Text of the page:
EBITDA Multiples represent the most common method used by corporate finance advisors, Private Equity and corporate acquirers for valuing businesses. The acronym specifically relates to Earnings Before Interest, Tax, Depreciation and Amortisation. As a profit figure it is therefore independent of these features – independent of tax, independent of artificial accounting policies that relate to the balance sheet and independent of how the business is funded. It therefore represents the clearest proxy for ‘operating cash-flow’ available for various parties to consider.
At this point it is important to note that Public Company valuations tend to relate to the P/E Ratio which is generally for the benefit of external shareholders and as such relates to post-tax earnings rather than pre-tax.
Example of EBITDA Multiples in use
Imagine a business turning over £10m, making a reported profit of say £500,000 under private ownership. The starting point is to add-back all owners drawings, including any benefits that may stem from simply being a business owner – salary, pension contributions, benefits (cars, additional offices etc) – say £250,000. Also add back any additional ‘exceptional’ costs from within the year that would not be expected to recur under new ownership – say £250,000. The figure is then reduced by the commercial rate payable to an employed manager replacing the outgoing owners (eg £100,000), this gives an ‘adjusted net profit figure’. A multiple is then applied and the total Enterprise Value is the resulting figure, in this case £7.2m. However as a purchaser will reduce the value by any outstanding debt within the business and in our example we have a Term Loan of £600,000, the final Equity Value using EBITDA multiples approach is £6.6m.EBITDA Multiples approach to valuation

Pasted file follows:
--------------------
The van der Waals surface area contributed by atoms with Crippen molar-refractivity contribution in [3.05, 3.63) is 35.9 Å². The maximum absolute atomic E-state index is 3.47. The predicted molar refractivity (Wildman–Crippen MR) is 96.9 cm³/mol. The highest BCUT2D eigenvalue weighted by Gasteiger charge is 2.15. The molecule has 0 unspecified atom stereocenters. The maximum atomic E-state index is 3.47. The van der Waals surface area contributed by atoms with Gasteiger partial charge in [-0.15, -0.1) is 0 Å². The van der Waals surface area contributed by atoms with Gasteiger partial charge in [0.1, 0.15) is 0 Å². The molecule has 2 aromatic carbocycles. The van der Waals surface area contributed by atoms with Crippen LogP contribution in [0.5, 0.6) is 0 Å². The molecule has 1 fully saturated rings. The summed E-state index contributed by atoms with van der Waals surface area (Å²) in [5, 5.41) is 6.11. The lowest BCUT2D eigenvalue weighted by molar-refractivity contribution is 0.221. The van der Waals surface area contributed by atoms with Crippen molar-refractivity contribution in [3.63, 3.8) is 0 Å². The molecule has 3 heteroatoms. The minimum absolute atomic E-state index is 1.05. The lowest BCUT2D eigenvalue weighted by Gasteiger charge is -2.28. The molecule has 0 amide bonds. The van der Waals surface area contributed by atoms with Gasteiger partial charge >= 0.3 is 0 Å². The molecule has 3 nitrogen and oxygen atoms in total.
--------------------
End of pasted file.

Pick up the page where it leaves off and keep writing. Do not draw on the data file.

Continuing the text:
An interesting anecdote is that if you take all private company transactions over the past 20 years with available data, the range of EBITDA multiples has averaged somewhere between 4 & 8.
Comments regarding the ‘EBITDA Multiples’ approach
The primary benefit of this approach is that it is simple. As a method for comparing offers, it provides a framework upon which both sides can agree the raw data and agree the method. What remains to negotiate is the multiple chosen by the buyer.
A note of caution when comparing EBITDA Multiples – Publically quoted multiples often cite the reported net profit figure and can rely on previous years numbers as these are all that the journalist could find at the time. Taking our previous example if you were to reverse engineer the multiple based upon the reoprted profit of £500,000, the result would be 13.2 – partial information can undermine the usefulness of EBITDA multiples.